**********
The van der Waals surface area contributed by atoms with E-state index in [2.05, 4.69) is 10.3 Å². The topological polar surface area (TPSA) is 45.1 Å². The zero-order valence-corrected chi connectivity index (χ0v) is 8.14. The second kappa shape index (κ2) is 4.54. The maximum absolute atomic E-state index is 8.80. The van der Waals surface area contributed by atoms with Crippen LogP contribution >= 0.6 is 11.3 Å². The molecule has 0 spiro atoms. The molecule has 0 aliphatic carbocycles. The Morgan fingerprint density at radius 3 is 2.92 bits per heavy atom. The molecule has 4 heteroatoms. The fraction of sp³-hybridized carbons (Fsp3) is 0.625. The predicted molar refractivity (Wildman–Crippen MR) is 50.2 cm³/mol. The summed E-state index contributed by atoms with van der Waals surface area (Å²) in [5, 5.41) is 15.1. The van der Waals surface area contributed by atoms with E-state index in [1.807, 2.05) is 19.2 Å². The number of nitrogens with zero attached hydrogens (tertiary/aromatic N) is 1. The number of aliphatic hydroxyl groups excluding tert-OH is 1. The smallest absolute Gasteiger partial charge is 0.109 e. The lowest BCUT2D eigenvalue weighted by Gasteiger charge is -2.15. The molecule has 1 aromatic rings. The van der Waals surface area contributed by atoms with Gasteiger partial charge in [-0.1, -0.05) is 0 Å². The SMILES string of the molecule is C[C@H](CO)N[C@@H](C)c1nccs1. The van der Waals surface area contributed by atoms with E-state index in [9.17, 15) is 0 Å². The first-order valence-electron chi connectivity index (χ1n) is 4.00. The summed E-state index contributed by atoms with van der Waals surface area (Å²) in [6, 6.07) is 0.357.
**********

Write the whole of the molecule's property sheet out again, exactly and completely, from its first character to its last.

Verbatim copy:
The van der Waals surface area contributed by atoms with E-state index in [2.05, 4.69) is 10.3 Å². The topological polar surface area (TPSA) is 45.1 Å². The zero-order valence-corrected chi connectivity index (χ0v) is 8.14. The second kappa shape index (κ2) is 4.54. The maximum absolute atomic E-state index is 8.80. The van der Waals surface area contributed by atoms with Crippen LogP contribution >= 0.6 is 11.3 Å². The molecule has 0 spiro atoms. The molecule has 0 aliphatic carbocycles. The Morgan fingerprint density at radius 3 is 2.92 bits per heavy atom. The molecule has 4 heteroatoms. The fraction of sp³-hybridized carbons (Fsp3) is 0.625. The predicted molar refractivity (Wildman–Crippen MR) is 50.2 cm³/mol. The summed E-state index contributed by atoms with van der Waals surface area (Å²) in [5, 5.41) is 15.1. The van der Waals surface area contributed by atoms with E-state index in [1.807, 2.05) is 19.2 Å². The number of nitrogens with zero attached hydrogens (tertiary/aromatic N) is 1. The number of aliphatic hydroxyl groups excluding tert-OH is 1. The smallest absolute Gasteiger partial charge is 0.109 e. The lowest BCUT2D eigenvalue weighted by Gasteiger charge is -2.15. The molecule has 1 aromatic rings. The van der Waals surface area contributed by atoms with Gasteiger partial charge in [-0.1, -0.05) is 0 Å². The SMILES string of the molecule is C[C@H](CO)N[C@@H](C)c1nccs1. The van der Waals surface area contributed by atoms with E-state index in [9.17, 15) is 0 Å². The first-order valence-electron chi connectivity index (χ1n) is 4.00. The summed E-state index contributed by atoms with van der Waals surface area (Å²) in [6, 6.07) is 0.357.